Emerging Challenges in Computational Topology
 Results of the NFS Workshop on Computational Topology
, 1999
"... Here we present the results of the NSFfunded Workshop on Computational Topology, which met on June 11 and 12 in Miami Beach, Florida. This report identifies important problems involving both computation and topology. Author affiliations: Marshall Bern, Xerox Palo Alto Research Ctr., bern@parc. ..."
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Here we present the results of the NSFfunded Workshop on Computational Topology, which met on June 11 and 12 in Miami Beach, Florida. This report identifies important problems involving both computation and topology. Author affiliations: Marshall Bern, Xerox Palo Alto Research Ctr., bern@parc.xerox.com. David Eppstein, Univ. of California, Irvine, Dept. of Information & Computer Science, eppstein@ics.uci.edu. Pankaj K. Agarwal, Duke Univ., Dept. of Computer Science, pankaj@cs.duke.edu. Nina Amenta, Univ. of Texas, Austin, Dept. of Computer Sciences, amenta@cs.utexas.edu. Paul Chew, Cornell Univ., Dept. of Computer Science, chew@cs.cornell.edu. Tamal Dey, Ohio State Univ., Dept. of Computer and Information Science, tamaldey@cis.ohiostate.edu. David P. Dobkin, Princeton Univ., Dept. of Computer Science, dpd@cs.princeton.edu. Herbert Edelsbrunner, Duke Univ., Dept. of Computer Science, edels@cs.duke.edu. Cindy Grimm, Brown Univ., Dept. of Computer Science, cmg@cs.brown.edu. Leonid...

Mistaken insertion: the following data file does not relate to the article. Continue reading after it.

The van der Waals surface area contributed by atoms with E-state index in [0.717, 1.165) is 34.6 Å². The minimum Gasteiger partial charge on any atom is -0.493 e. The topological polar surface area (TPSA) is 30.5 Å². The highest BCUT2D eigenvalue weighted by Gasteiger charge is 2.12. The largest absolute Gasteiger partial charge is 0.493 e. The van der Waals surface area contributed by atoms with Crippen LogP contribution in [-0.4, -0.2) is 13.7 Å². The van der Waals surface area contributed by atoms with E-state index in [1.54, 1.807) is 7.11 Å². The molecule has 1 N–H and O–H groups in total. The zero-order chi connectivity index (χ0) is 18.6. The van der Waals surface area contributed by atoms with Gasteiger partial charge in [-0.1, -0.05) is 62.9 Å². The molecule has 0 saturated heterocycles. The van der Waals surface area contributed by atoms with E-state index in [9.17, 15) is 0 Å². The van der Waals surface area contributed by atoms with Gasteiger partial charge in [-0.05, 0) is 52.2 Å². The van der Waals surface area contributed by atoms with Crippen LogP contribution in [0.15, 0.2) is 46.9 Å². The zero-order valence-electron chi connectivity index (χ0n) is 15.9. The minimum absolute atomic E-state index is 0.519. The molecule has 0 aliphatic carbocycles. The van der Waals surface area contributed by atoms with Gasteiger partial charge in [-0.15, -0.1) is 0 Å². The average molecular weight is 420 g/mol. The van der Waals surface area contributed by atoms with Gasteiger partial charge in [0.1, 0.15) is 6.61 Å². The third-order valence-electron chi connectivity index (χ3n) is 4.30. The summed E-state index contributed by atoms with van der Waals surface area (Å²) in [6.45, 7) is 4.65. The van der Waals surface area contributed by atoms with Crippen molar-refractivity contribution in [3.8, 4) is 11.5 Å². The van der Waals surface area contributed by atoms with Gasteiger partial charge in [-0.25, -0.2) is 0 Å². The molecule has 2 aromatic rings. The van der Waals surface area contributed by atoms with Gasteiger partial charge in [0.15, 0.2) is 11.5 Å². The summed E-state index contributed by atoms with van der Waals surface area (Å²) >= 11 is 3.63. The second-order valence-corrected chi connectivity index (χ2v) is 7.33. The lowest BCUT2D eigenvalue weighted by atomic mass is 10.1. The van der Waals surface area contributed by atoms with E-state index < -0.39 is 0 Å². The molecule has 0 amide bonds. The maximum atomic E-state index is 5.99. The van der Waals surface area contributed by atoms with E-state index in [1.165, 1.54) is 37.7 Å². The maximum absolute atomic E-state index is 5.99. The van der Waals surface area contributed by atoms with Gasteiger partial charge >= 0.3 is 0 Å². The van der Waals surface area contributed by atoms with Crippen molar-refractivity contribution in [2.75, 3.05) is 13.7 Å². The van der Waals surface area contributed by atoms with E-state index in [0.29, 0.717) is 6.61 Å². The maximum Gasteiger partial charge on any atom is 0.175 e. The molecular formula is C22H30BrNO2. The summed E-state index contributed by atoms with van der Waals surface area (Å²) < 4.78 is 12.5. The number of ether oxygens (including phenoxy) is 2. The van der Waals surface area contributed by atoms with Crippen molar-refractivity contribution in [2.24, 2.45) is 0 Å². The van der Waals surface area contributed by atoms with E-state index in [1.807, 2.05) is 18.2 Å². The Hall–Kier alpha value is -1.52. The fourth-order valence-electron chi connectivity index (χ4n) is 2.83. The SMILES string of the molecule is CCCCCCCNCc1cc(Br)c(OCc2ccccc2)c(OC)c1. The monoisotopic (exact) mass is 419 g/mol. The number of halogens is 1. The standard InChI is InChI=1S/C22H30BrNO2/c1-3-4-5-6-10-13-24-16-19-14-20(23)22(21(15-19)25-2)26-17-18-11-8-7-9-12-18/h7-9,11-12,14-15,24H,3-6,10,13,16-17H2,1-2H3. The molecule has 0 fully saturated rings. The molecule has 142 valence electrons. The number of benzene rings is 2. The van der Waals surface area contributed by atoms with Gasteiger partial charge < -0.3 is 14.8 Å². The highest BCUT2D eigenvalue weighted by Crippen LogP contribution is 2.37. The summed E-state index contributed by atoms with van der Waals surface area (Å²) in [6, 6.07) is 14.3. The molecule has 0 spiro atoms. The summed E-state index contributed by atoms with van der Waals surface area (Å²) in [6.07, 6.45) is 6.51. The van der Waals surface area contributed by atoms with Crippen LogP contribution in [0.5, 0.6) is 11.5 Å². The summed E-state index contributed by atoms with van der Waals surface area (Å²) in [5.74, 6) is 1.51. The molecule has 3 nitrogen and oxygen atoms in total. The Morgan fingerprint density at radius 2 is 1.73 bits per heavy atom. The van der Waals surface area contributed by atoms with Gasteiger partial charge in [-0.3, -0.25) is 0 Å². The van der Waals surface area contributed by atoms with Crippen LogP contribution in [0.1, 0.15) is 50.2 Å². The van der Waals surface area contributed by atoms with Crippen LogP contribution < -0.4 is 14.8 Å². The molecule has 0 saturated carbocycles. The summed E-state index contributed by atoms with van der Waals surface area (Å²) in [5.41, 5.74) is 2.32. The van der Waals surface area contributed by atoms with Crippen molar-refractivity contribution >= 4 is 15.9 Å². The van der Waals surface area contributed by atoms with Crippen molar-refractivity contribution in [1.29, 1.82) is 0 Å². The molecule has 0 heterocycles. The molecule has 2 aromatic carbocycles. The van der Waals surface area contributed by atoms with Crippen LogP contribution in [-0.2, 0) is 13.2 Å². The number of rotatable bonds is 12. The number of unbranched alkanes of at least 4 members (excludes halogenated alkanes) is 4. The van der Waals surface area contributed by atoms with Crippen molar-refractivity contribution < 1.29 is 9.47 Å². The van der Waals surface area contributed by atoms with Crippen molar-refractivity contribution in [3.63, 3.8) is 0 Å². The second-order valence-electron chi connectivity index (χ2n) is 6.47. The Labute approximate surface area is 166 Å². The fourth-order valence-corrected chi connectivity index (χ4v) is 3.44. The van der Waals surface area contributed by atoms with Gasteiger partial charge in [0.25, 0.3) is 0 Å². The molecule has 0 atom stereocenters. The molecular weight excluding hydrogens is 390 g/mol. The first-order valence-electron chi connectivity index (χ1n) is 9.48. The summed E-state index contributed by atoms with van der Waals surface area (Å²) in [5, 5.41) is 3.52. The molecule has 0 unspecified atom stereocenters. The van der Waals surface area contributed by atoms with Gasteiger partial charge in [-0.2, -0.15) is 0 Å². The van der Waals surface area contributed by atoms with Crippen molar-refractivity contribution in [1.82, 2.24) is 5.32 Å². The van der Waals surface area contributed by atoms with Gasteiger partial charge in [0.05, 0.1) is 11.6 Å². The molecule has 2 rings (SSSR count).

OPTIMIZING THE DOUBLE DESCRIPTION METHOD FOR NORMAL SURFACE ENUMERATION
"... Abstract. Many key algorithms in 3manifold topology involve the enumeration of normal surfaces, which is based upon the double description method for finding the vertices of a convex polytope. Typically we are only interested in a small subset of these vertices, thus opening the way for substantial ..."
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Abstract. Many key algorithms in 3manifold topology involve the enumeration of normal surfaces, which is based upon the double description method for finding the vertices of a convex polytope. Typically we are only interested in a small subset of these vertices, thus opening the way for substantial optimization. Here we give an account of the vertex enumeration problem as it applies to normal surfaces and present new optimizations that yield strong improvements in both running time and memory consumption. The resulting algorithms are tested using the freely available software package Regina. 1.